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Peter Raymond, professor of ecosystem ecology, conducts research on methane emissions and the storage potential of the blue carbon mangroves in the Florida Everglades on March 22, 2022. See Exploring the Depths of Water’s Role in Climate Change to read about this work. Photo: Isaac Zapata

When the Intergovernmental Panel on Climate Change (IPCC) released its latest report this spring (Sixth Assessment Report, Working Group III), like many of you, I felt alarmed by its stark analysis of the climate emergency and the breadth and scale of its impact — from intensifying threats from wildfires, heat waves, drought, rising sea levels, and natural disasters to disruptions in food systems and forced migration.

Yet it has also made me more determined than ever to continue working to create opportunities here at YSE for students and faculty to pursue the type of solutions-based scholarship that is critical if we are to avoid the direst impacts of climate change — and do so in a way that is just and equitable.

In this issue of Canopy, I hope you’ll enjoy reading about some of the work on greenhouse gas emissions different water bodies send into the atmosphere — factors that influence and could mitigate them — and the potential for enhancing the ability of coastal and marine ecosystems to store so-called “blue carbon.” You also can read about the work our amazing alumni and students are doing to better understand fire ecology and the role fire can play in land restoration. I am also excited about the new partnerships that we are forming — across Yale, the country, and internationally — that give us new opportunities to pursue our science-to-solutions scholarship. The Central Park Climate Lab, for example, is a first-of-its-kind initiative launched this year with the Central Park Conservancy and the Natural Areas Conservancy that is aimed at helping cities develop strategies to manage and mitigate the impacts of climate change on urban parks.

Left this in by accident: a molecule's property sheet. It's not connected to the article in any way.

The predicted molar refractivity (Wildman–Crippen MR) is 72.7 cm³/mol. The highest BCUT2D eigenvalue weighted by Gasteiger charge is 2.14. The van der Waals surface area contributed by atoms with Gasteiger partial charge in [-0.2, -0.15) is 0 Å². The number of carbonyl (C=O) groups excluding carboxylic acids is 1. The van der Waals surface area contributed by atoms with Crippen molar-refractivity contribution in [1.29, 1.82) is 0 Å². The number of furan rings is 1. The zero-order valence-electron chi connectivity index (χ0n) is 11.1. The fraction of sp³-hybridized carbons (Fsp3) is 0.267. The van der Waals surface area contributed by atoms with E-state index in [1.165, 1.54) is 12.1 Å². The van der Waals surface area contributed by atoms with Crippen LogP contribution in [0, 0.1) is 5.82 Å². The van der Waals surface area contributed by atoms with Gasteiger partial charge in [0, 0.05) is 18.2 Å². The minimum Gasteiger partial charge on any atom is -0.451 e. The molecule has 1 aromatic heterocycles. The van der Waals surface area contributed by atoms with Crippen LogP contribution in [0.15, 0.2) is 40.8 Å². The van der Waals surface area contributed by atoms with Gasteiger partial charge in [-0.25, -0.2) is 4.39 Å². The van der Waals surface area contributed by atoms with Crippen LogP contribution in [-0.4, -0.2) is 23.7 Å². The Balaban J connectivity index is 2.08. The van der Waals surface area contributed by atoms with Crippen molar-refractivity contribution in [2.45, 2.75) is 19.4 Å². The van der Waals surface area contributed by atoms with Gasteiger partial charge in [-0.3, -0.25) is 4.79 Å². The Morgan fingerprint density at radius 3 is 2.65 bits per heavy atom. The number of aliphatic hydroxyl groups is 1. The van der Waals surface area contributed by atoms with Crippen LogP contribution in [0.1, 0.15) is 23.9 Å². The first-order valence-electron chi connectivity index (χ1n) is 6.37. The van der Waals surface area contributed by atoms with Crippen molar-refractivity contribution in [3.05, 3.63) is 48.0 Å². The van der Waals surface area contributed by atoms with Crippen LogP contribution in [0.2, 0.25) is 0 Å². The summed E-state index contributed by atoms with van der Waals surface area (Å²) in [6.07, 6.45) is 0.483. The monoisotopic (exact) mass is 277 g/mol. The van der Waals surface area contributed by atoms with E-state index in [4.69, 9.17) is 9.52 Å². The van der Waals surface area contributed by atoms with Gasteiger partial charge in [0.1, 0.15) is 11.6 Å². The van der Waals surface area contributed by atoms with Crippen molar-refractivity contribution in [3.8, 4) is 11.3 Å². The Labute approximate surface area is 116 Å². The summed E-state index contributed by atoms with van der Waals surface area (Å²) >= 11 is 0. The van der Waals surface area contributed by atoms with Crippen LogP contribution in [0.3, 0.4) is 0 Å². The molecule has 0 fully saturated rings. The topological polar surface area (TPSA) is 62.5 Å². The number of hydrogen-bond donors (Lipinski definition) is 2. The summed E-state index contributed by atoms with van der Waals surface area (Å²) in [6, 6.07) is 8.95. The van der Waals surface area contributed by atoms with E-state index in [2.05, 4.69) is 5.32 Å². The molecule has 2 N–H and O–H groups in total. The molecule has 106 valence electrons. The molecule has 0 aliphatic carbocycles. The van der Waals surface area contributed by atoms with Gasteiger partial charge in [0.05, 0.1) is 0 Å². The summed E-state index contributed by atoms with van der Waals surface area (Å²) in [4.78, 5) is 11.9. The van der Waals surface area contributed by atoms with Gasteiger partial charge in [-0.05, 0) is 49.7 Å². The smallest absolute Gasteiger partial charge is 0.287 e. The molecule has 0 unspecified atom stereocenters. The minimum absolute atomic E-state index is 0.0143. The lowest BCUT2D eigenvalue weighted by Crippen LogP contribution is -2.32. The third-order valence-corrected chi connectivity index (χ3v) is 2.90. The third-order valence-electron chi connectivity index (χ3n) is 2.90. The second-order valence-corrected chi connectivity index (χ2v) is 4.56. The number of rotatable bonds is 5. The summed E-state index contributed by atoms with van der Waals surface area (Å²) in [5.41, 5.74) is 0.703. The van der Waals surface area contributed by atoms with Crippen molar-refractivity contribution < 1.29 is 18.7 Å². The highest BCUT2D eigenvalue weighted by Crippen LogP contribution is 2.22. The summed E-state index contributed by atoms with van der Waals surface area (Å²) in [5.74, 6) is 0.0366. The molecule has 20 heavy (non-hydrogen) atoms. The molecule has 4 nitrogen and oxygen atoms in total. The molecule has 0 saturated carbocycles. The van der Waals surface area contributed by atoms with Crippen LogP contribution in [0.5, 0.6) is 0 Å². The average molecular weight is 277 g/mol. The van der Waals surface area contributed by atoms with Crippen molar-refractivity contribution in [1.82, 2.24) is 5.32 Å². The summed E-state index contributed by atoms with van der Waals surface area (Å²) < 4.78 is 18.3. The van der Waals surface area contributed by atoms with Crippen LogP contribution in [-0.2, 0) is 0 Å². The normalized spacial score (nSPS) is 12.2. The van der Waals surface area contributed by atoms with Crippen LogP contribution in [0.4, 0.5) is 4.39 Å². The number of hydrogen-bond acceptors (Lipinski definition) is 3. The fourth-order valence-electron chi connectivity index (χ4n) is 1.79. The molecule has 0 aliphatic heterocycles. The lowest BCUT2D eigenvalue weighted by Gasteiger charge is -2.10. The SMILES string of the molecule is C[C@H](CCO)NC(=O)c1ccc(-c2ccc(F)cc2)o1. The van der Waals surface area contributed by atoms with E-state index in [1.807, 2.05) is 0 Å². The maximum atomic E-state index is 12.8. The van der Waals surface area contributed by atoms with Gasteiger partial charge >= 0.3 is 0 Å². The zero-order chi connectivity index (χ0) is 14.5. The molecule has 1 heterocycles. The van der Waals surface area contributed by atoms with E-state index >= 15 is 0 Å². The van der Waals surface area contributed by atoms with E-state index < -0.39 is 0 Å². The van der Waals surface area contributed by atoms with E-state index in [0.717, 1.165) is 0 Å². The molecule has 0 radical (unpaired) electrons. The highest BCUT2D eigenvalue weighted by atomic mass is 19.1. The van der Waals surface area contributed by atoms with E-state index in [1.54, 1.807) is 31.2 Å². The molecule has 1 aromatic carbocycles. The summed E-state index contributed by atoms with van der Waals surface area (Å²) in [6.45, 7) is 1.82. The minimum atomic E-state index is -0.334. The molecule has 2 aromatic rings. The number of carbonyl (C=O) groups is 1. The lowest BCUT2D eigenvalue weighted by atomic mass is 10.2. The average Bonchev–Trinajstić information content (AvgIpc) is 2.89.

As always, I am looking forward to continuing this work with all of you. The dedication of our community — of our faculty, staff, alumni, supporters, and incredible students — never ceases to amaze and inspire!

Indy Burke

Carl W. Knobloch, Jr. Dean